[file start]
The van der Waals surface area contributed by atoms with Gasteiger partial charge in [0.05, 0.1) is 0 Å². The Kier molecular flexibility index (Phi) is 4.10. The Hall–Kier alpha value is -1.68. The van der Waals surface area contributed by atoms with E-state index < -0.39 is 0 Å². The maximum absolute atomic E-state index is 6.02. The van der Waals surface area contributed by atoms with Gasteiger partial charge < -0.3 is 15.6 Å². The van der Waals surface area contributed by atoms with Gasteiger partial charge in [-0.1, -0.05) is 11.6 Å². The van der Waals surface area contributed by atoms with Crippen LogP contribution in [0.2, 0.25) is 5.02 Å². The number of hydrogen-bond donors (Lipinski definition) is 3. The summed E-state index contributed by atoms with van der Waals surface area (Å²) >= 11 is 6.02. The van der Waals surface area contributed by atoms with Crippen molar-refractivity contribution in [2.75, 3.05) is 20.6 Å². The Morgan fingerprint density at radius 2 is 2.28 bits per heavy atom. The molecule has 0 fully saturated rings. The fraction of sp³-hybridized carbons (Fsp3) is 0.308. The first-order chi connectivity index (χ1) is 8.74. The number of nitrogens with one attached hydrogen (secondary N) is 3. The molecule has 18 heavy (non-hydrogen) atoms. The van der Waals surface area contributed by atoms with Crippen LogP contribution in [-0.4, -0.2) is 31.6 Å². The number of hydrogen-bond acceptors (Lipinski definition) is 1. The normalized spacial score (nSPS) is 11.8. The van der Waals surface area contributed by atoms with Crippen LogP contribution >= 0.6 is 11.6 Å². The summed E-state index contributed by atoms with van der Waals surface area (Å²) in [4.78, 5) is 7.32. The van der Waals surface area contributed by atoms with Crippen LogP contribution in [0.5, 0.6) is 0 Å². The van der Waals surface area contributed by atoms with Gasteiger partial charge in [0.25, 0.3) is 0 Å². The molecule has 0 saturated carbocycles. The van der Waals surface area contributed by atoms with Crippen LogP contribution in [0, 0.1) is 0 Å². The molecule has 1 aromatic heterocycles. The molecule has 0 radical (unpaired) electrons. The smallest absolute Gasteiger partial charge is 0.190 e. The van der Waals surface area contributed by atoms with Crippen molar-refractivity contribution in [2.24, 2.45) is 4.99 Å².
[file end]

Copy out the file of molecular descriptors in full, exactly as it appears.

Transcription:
The van der Waals surface area contributed by atoms with Gasteiger partial charge in [0.05, 0.1) is 0 Å². The Kier molecular flexibility index (Phi) is 4.10. The Hall–Kier alpha value is -1.68. The van der Waals surface area contributed by atoms with E-state index < -0.39 is 0 Å². The maximum absolute atomic E-state index is 6.02. The van der Waals surface area contributed by atoms with Gasteiger partial charge < -0.3 is 15.6 Å². The van der Waals surface area contributed by atoms with Gasteiger partial charge in [-0.1, -0.05) is 11.6 Å². The van der Waals surface area contributed by atoms with Crippen LogP contribution in [0.2, 0.25) is 5.02 Å². The number of hydrogen-bond donors (Lipinski definition) is 3. The summed E-state index contributed by atoms with van der Waals surface area (Å²) >= 11 is 6.02. The van der Waals surface area contributed by atoms with Crippen molar-refractivity contribution in [2.75, 3.05) is 20.6 Å². The Morgan fingerprint density at radius 2 is 2.28 bits per heavy atom. The molecule has 0 fully saturated rings. The fraction of sp³-hybridized carbons (Fsp3) is 0.308. The first-order chi connectivity index (χ1) is 8.74. The number of nitrogens with one attached hydrogen (secondary N) is 3. The molecule has 18 heavy (non-hydrogen) atoms. The van der Waals surface area contributed by atoms with Crippen LogP contribution in [-0.4, -0.2) is 31.6 Å². The number of hydrogen-bond acceptors (Lipinski definition) is 1. The normalized spacial score (nSPS) is 11.8. The van der Waals surface area contributed by atoms with Crippen LogP contribution >= 0.6 is 11.6 Å². The summed E-state index contributed by atoms with van der Waals surface area (Å²) in [4.78, 5) is 7.32. The van der Waals surface area contributed by atoms with Crippen LogP contribution in [0.5, 0.6) is 0 Å². The van der Waals surface area contributed by atoms with Gasteiger partial charge in [0.25, 0.3) is 0 Å². The molecule has 0 saturated carbocycles. The van der Waals surface area contributed by atoms with Crippen LogP contribution in [0, 0.1) is 0 Å². The molecule has 1 aromatic heterocycles. The molecule has 0 radical (unpaired) electrons. The smallest absolute Gasteiger partial charge is 0.190 e. The van der Waals surface area contributed by atoms with Crippen molar-refractivity contribution in [2.24, 2.45) is 4.99 Å².